Continuous improvement is of necessity in the very DNA of our shops.

Continuous improvement is in our DNA
Continuous improvement is in our DNA

In ISO 9000:2000 Section 8.5.1 read :
The organization shall continually improve the effectiveness of the quality management system through the use of the quality policy, quality objectives, audit results, analysis of data, corrective and preventive action, and management review. 
In TS16949:2009 it read: Continual Improvement of the Organization
The organization must define a process for continual improvement . Manufacturing Process Improvement
Manufacturing process improvement must continually focus on control and reduction of variation in product characteristics and manufacturing process parameters.
The standard defined continual improvement as : “recurring activity to increase the ability to fulfill requirements.”
Recurring activity. To me that means cycle.
It is not a wheel, PDSA is a continuous cycle of cycles!
It is not a wheel, PDSA is a continuous cycle of cycles!

Karen Martin shared this graphical representation of PDSA in her book The Outstanding Organization.
Plan. Do. Study. Adjust.
This is the process of continuous (continual) improvement.
Plan. Do. Study. Adjust.
It’s what we do.
If this sounds familiar, it is because I first wrote about this here Karen Martin
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Submitted by Monte C. Guitar, PMPA Director of Technology.
Don’t wait for an outside auditor to provide the assistance to “make you better.”  The best opportunities for improving precision machining operations will not be provided by your outside auditor. Here are our 3 reasons that precision machining companies are the ‘real experts’ on their processes and business:
Reason #1-  Process Expertise. Who knows your processes better than you? You’ve been doing this stuff for many years prior to ISO being a condition of business. You bring in the auditor to assess your quality systems, not to consult on your business.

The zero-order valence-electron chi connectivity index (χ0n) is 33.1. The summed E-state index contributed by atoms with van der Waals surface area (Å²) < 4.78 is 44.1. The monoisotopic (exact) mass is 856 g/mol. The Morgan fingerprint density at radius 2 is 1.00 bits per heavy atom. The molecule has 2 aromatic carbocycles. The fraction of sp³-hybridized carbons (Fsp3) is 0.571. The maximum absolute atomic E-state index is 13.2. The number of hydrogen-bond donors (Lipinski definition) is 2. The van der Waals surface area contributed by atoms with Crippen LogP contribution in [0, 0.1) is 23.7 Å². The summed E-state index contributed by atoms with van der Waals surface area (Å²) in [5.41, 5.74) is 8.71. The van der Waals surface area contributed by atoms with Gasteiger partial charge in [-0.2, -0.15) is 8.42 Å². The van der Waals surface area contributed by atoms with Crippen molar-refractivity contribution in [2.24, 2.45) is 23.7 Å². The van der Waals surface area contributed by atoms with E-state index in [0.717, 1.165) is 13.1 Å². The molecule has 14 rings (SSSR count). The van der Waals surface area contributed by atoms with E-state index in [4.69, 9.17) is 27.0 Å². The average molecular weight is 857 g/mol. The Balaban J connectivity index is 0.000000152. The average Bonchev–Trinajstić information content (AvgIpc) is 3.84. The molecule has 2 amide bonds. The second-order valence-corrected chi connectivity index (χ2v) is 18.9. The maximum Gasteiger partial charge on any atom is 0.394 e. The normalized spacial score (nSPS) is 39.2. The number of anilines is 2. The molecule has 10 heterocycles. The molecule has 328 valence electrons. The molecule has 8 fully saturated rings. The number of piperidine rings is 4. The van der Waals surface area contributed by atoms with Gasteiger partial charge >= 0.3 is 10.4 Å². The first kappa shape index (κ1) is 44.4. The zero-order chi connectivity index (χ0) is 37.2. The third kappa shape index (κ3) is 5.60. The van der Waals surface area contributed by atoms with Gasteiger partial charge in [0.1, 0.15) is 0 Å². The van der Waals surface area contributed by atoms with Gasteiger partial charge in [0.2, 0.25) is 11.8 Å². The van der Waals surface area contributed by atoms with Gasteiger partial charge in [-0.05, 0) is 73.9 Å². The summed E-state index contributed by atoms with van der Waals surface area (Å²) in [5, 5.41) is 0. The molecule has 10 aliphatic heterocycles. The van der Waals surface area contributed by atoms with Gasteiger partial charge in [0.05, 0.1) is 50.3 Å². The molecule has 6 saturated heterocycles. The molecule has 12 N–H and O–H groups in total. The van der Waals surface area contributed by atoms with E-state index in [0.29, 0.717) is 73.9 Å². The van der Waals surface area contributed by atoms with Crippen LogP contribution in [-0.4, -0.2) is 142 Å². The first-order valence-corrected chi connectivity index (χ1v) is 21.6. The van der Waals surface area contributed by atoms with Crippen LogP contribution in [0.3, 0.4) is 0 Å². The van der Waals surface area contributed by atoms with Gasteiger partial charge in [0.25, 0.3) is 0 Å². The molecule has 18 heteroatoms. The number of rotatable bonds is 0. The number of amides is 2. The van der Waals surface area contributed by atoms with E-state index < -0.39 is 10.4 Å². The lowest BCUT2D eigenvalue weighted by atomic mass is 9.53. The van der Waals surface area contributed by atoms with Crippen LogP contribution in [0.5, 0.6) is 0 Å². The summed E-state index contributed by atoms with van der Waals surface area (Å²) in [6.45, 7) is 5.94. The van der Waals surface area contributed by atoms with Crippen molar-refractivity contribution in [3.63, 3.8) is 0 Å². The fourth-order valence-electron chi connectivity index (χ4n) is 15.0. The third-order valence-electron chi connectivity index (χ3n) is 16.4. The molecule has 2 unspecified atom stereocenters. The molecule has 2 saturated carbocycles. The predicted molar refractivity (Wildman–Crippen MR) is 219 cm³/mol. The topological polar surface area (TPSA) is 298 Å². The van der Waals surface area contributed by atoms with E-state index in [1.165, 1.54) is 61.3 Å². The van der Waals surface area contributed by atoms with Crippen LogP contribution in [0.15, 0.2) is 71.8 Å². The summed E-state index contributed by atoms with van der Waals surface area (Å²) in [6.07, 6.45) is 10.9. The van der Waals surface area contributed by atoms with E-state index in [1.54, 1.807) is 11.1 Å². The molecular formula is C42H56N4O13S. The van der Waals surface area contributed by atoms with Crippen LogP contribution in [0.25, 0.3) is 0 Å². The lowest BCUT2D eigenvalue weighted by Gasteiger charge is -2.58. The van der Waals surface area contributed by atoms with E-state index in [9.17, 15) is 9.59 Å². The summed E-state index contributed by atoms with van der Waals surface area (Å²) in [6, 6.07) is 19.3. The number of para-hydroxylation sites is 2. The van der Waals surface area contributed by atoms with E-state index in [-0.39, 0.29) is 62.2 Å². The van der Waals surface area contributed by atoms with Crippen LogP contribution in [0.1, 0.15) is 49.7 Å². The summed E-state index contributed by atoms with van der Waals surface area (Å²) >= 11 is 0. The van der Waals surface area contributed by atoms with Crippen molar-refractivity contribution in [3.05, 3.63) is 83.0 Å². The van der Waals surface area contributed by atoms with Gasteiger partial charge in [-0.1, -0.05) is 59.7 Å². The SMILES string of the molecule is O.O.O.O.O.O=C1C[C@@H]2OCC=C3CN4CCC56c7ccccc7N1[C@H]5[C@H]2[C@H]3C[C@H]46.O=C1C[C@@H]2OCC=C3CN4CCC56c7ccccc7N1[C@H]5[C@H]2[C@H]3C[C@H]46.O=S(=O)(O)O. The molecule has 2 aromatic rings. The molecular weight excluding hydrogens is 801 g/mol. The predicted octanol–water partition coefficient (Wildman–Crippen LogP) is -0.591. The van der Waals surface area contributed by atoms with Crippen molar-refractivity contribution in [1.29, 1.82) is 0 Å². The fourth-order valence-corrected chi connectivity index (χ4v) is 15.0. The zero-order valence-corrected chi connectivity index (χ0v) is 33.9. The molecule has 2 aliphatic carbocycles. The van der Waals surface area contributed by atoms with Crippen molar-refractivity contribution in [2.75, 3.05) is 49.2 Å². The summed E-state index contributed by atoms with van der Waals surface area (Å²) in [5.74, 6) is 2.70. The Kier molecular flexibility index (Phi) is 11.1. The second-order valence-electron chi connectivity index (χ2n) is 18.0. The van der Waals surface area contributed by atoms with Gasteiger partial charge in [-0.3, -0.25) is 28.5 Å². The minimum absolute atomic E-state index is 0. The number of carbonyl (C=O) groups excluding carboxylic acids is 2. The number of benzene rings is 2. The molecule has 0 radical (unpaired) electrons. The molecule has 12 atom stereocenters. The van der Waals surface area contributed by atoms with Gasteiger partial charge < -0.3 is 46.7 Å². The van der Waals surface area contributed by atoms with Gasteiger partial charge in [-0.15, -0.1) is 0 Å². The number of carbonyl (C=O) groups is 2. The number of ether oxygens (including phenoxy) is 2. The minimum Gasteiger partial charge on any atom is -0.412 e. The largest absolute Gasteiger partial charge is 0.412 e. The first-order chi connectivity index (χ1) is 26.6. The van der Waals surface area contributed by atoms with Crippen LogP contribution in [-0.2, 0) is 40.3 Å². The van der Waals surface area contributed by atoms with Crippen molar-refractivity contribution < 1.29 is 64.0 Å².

Reason #2- Limited expertise by auditor in your processes. To be truly expert requires depth of experience in both auditing and your processes. Unless the auditor worked specifically in your field, they lack expertise in your process. What  they bring is quality systems expertise to evaluate your implementation.
Reason # 3- Standard is basis for the audit, not the auditor’s vision. If the requirement is not in the standard, then implementation becomes a business choice. It is easy for an auditor to describe the wonders of “one place I’ve seen” to a company that is looking for their own version of utopia. It is another thing to implement. Calibrate the good ideas  the auditor brings to your firm’s  available time and manpower constraints.
Top management should be concerned if they determine in a closing meeting that the best improvement opportunities for the company via the quality area were identified after an eight hour visit from someone who is not even fully educated to your process.
Great auditors recognize their role in helping precision machining companies improve their systems. Great precision machining companies recognize their responsibility to improve their implementation.
Denise Robitaille wrote an interesting piece in Quality Digest that might be of interest to you. Audits are an integral part of your business:
What do you think the auditor’s role should be?